You-Read-It-Here-First Forum Index You-Read-It-Here-First
A collection of textual novelties
 FAQFAQ   SearchSearch   MemberlistMemberlist   UsergroupsUsergroups   RegisterRegister 
 ProfileProfile   Log in to check your private messagesLog in to check your private messages   Log inLog in 
If you want to read the articles here, go ahead, just click on a forum and find a thread that interests need to register! If you want to post something... either new or in response to someone here, then click the Register link above. It's free... and it's fun to write your ideas here. You can even create a "blog" by starting a personal thread in the Daily Life Every Thread A Diary section...

Timing is Everything

Post new topic   Reply to topic    You-Read-It-Here-First Forum Index -> Science Hoop Shots
View previous topic :: View next topic  
Author Message

Joined: 20 Mar 2006
Posts: 1273
Location: Kent (East Hill), WA

PostPosted: Tue Aug 14, 2007 10:06 am    Post subject: Timing is Everything Reply with quote

This is fascinating news from followers of Evo-Devo (Evolutionary Developmental) Biology. As far the "hoop shot" here, what we might say is that there is less structural evolution than we think -- with creatures sharing a lot of the basic templates...however, the size and shape of those templates can vary a lot..kind of like a hardware store where there are screws in some basic formats, but you can get them in all sizes and you can put them together to be a house, a car, or a boat.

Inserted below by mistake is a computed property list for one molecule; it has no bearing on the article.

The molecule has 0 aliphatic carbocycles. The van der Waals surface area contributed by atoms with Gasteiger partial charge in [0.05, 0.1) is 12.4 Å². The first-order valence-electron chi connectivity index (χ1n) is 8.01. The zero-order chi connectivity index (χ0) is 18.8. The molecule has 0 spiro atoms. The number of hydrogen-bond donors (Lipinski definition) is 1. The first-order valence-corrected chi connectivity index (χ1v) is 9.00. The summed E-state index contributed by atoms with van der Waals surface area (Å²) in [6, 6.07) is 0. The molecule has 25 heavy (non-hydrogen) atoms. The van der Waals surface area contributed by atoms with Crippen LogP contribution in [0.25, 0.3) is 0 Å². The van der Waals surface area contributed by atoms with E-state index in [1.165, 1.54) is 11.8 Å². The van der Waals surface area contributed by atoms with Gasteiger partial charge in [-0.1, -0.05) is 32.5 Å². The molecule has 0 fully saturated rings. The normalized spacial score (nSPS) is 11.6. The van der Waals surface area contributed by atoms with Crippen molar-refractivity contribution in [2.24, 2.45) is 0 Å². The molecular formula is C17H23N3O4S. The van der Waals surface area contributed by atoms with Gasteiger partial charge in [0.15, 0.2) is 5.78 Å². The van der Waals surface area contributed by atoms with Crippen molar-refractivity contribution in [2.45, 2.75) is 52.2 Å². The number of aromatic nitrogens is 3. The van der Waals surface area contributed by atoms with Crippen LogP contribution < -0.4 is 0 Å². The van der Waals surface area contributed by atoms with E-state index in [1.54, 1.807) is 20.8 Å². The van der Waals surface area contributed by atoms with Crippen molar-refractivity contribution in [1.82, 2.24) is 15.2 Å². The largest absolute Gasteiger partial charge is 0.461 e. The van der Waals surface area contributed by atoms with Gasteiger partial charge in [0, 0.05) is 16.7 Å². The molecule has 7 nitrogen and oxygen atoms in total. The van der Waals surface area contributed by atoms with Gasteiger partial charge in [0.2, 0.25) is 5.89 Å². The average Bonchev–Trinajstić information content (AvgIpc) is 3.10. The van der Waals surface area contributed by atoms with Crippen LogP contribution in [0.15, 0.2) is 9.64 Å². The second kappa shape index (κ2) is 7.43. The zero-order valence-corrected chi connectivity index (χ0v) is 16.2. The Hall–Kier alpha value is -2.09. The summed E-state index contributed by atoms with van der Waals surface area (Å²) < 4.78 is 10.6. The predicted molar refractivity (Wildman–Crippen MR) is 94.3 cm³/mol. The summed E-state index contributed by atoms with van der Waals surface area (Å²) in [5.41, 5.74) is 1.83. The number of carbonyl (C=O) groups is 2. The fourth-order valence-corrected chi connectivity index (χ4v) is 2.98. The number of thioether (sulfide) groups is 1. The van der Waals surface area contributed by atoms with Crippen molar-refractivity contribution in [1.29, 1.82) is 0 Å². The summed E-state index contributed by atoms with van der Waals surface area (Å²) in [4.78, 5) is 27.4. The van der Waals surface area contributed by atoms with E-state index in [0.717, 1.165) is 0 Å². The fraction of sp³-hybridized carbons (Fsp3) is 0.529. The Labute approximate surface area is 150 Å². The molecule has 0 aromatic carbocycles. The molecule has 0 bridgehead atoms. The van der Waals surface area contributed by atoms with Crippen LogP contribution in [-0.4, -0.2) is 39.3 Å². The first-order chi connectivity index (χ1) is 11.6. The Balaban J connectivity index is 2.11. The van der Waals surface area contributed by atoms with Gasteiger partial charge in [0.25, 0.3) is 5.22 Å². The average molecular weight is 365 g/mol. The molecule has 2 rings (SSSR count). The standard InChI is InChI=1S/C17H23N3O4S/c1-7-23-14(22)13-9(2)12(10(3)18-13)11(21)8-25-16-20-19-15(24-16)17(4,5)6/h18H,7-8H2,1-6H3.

If humans and chimps are 99% alike genetically, how come we're so different? Scientists have been trying to answer that question for more than 30 years. Now researchers have come up with fresh evidence that the answer lies not in the proteins that genes produce but in the timing and level of gene activity.

In 1975, the late evolutionary biologist Allan Wilson of the University of California, Berkeley, and his then-grad student, Mary-Claire King, published a paper in Science relating that comparison of various proteins and nucleic acids between chimps and humans revealed hardly any differences between the two species. So they proposed that the obvious differences might result from the way genes are regulated. Some support for the assertion has since come from studies of individual genes, such as prodynorphin, an endorphin precursor that is expressed more in humans than other primates (ScienceNOW, 17 November 2005).


Of the genes whose promoter regions were most affected by selection in humans, many are involved in neural development, including such things as how the axons of nerve cells are directed to form connections with other nerve cells. Haygood says that's not surprising, given the vast differences in behavior and cognitive ability between chimps and humans. More exciting, in his opinion, is that perhaps more than 100 genes relate to carbohydrate metabolism, particularly glucose metabolism. Haygood says it's possible that shifting from the fruit-based chimp diet to one rich in carbs, in the form of roots and tubers, could have provided humans with the energy needed for brain expansion. The team reported its findings online 12 August in Nature Genetics.
Back to top
View user's profile Send private message Send e-mail
Visit the Instant Postcard Collection @
Looking for postcards of that favorite place? Family origins? Or that perfect vacation, except for the photos?
Researching your dissertation? Serious collector? Just looking for something neat?
You've found the right place to add to your existing collection, or to start a new one.
Display posts from previous:   
Post new topic   Reply to topic    You-Read-It-Here-First Forum Index -> Science Hoop Shots All times are GMT - 8 Hours
Page 1 of 1

Jump to:  
You cannot post new topics in this forum
You cannot reply to topics in this forum
You cannot edit your posts in this forum
You cannot delete your posts in this forum
You cannot vote in polls in this forum

Powered by phpBB © 2001, 2005 phpBB Group